In helping to the learning environment in schools, there are two comparative advantages which UNICEF has capitalized on – the existence of parents associations that play an active role in sustaining education activities, and a strong cooperation with the NGOs. UNICEF’s assistance is focused on basic education providing basic furniture and education materials (e.g. desks, notebooks, pens, chalk, sports equipment) to schools UNICEF, along with CREPA (an NGO) and parents and teachers association, will help in rehabilitating water and sanitation facilities of primary schools. UNICEF also provides education learning kits for the teachers and pupils returning to schools. This will be an entry point in introducing other activities such as rehabilitation of school buildings, revolving fund schemes for education materials, school gardening and hygiene promotion in the community, promotion of peace education and child rights protection.
b) Responding to children’s rights to highest possible standard and access to health
UNICEF is giving priority to sustain immunisation and NID campaign activities, together with Vitamin A distribution, provision of basic equipment and essential drugs to revive health care services. UNICEF is also initiating a nutrition surveillance to address problems of malnutrition while distributing BP-5 biscuits to malnourished children and mothers. The above assistance will continue over a period of time to sustain basic health care and nutrition services.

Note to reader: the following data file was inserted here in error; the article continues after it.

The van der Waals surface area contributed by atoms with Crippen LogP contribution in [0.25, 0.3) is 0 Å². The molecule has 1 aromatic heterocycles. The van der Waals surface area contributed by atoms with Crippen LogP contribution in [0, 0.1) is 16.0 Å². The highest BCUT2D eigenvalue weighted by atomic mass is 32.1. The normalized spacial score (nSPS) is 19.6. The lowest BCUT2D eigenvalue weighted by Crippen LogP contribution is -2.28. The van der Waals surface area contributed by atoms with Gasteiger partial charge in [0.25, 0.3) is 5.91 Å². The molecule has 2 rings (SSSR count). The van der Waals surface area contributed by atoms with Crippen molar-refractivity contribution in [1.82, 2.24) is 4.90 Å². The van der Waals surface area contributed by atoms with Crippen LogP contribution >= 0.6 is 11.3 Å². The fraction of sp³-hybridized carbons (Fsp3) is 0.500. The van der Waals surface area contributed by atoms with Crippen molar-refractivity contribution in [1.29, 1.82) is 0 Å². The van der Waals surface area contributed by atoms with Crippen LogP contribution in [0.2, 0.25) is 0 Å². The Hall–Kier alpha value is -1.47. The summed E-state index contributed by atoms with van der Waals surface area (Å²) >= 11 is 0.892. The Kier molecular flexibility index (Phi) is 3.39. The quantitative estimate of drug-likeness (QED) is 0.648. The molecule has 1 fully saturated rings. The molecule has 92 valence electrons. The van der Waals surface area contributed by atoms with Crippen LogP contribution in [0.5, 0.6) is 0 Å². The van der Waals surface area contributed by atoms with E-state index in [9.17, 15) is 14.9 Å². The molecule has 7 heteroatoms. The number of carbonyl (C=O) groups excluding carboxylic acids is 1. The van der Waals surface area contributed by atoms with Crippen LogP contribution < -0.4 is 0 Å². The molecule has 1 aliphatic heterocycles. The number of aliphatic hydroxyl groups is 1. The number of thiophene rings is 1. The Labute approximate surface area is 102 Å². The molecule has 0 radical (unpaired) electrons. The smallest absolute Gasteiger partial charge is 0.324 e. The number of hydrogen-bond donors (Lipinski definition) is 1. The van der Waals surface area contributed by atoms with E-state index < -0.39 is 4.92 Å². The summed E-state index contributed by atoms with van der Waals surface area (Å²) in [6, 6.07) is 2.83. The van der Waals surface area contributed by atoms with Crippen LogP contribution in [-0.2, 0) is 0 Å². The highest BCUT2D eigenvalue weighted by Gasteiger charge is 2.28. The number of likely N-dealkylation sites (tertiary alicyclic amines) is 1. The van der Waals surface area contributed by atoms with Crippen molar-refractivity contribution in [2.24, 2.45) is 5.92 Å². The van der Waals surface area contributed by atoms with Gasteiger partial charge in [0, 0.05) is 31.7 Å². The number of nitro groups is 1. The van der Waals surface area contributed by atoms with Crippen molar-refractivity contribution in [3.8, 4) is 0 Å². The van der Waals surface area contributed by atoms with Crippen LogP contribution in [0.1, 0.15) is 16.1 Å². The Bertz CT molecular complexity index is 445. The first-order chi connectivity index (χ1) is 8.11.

c) Responding to emergency needs of children for shelter
The majority of houses in the war-affected areas were heavily damaged, looted or burnt, community water sources were made non-functional, and the hygiene and sanitation condition is very poor. In this emergency situation, the immediate response from UNICEF was providing basic assistance in the form of tarpaulins, plastic sheetings, blankets, and matresses, lamps and toilet soap.
3. Summary of 2000 Appeal requirements
Within the framework of the UN Consolidated Appeal for Republic of Congo, UNICEF requested a total of US$ 3.5 million to support its emergency operations from January to December 2000.
|Planned UNICEF Activities||
|Health and nutrition||1,750,000|
|Protection of children||
|Shelter and resettlement||
4. Funding received
UNICEF has so far received US$ 378,202, which represents 15.8% of the total US$ 3.5 Million requested for emergency operations in 2000. In late 1999, Canada has donated US$ 68,027 for emergency health activities and the government of Norway has released US$ 310,175 to carry out operations in health, shelter/resettlement, water/sanitation, children in need of special protection measures, and intersectoral projects. In 2000, a contribution was received from Sweden with the amount of US$ 173,611.
5. Impact of Under-funding
UNICEF is handicapped by the lack of resources to meet the huge humanitarian needs of the vulnerable children and women. Due to limited resources, UNICEF has not yet been able to carry out the rehabilitation activities for schools, leaving numerous school children with no access to education.
Details of the Republic of Congo Emergency Programme can be obtained from:
Mr. Aboudou Karimou Adjibade
UNICEF Country Office
Republic of Congo
Tel: + 242 81 50 24
Fax: + 242 81 42 40
Tel: + 41 22 909 55 54
Fax: + 41 22 909 5902
Tel: + 1 212 326 70 09
Fax: + 1 212 326 71 65
For more information on UNICEF, visit its web site at http:www.unicef.org